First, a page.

Monday, November 27, 2006

Sex in Japan?

" It's not really necessary to use a condom, because I can always have an abortion. Emiko, a 19-year-old woman who says she sleeps with three or four "friends," but doesn't worry about getting HIV/AIDS." --Japan Today

"I`m so happy. We have this house, our two boys, and a sexless marriage," Makiko
stated serenely.

"You`ve got to be joking?!" Bob stuttered. He realized in that horrible moment, that his wife didn`t need sex. He waits patiently for her to want to make love--which happens about once every three months.

Bill is married to a Japanese too, and says that it is a marriage in name only, there is no physical contact. He feels that his wife is dissatisfied with their life, and blames him for it.

"Give me a hug too." Bob says to his Japanese wife after she has been very loving to the children. "Why don`t you hug me like you hug them (the children)?"

"I guess because you aren`t as cute as they are," his wife responds.

"To be a wife and mother really means being a mother in Japan. Men and young single women have sex, married women with children do not; seems to be the thinking," according to a Tokyo psychologist.

It seems to be fairly common that Japanese spouses do not need nor want sex from their partners. That doesn`t mean that they do not want sex from other sources. In one survey, 50% of married Japanese women admitted to having at least one affair. For men the percentage was higher.

Indeed the sex industry in Japan is huge. Kabukicho, one of Tokyo`s many red light districts is a town in itself. It covers many city blocks and boasts a variety of services. A stones throw from one of the police boxes, blowjobs and other services can be had by any man that desires them. Certainly, this huge multi-million dollar sex industry is one result of the lack of sex in many of the relationships in the land of the drooping......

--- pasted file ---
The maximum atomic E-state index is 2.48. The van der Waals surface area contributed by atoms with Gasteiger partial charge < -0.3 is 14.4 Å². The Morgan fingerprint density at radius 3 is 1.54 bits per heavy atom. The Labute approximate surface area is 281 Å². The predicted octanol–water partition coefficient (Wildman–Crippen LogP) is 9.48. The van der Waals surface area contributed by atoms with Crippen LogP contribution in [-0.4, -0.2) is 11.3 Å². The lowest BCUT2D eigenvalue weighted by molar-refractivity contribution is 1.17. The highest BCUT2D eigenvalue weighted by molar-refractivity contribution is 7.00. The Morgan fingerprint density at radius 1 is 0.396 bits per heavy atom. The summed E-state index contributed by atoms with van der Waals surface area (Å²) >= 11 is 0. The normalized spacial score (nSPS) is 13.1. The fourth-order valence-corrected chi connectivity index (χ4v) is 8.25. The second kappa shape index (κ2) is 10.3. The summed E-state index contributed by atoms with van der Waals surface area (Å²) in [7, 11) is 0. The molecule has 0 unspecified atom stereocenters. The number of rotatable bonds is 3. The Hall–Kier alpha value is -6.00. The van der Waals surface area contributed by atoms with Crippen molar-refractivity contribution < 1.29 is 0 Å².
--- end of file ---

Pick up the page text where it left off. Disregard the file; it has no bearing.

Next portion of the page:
Dave is sad. His beautiful Japanese wife never hugs nor kisses him. She will make love to him. But Dave says it is more like masturbation than love making. "She is in the room, but really I am just masturbating in her vagina. She spreads her thighs and lets me go to it." We make love about once a week, but there is no passion. She never hugs nor kisses me. She loves me, but shows it by making bread or a pumpkin pie. I`d rather she put her arms around me sometimes.

Masako jokes, "I have cobwebs down there it has been so long since the last time." She says she and her Japanese husband rarely make love.

Yumiko says her husband rarely touches her. He seems more interested in baseball than her body. She needs more.

It seems that after having children, many Japanese wives lose interest in sex with their partners. Their main role becomes that of-- mother. Beingsexual doesn`t fit with that role in their opinion. Married men are often too tired to perform, or may lose interest in their partners after a while. Marriage does tend to kill sex.

Gay men complain that their Japanese partners have lost interest in sex too. So it isn`t restricted to heterosexuals.

A psychologist in Tokyo explains that this problem of sexless relationships is very common. It is mostly Japanese women who lose interest in sex, but Japanese men do to. There is not as much a sense of lifelong sex with your partner, as there is in the west. Western women seem to be more open to the idea of lifelong sex with the same partner than are Japanese women.

Some get used to the idea that there will be little or no sex in their marriage, and let their desire dampen down. Others have affairs. Still others drive their wives to the point that the wife tells them to get a girlfriend or pay for it.

It`s a very common problem the world over, but it seems to be more pronounced in Japan.

All names in this article have been changed to protect anonymity.

Saturday, November 25, 2006

Japanese Cuisine

by Kirsten Hawkins

Tempura, sukiyaki, sashimi, sushi – even the words used to describe the most basic of Japanese dishes are exotic and beautiful. Japanese cuisine is easily one of the healthiest in the world, with its concentration on fresh fish, seafood, rice and vegetables. The pungent sauces and delicate flavors of fresh foods complement each other beautifully, and the methods of presentation turn even simple meals into beautiful events.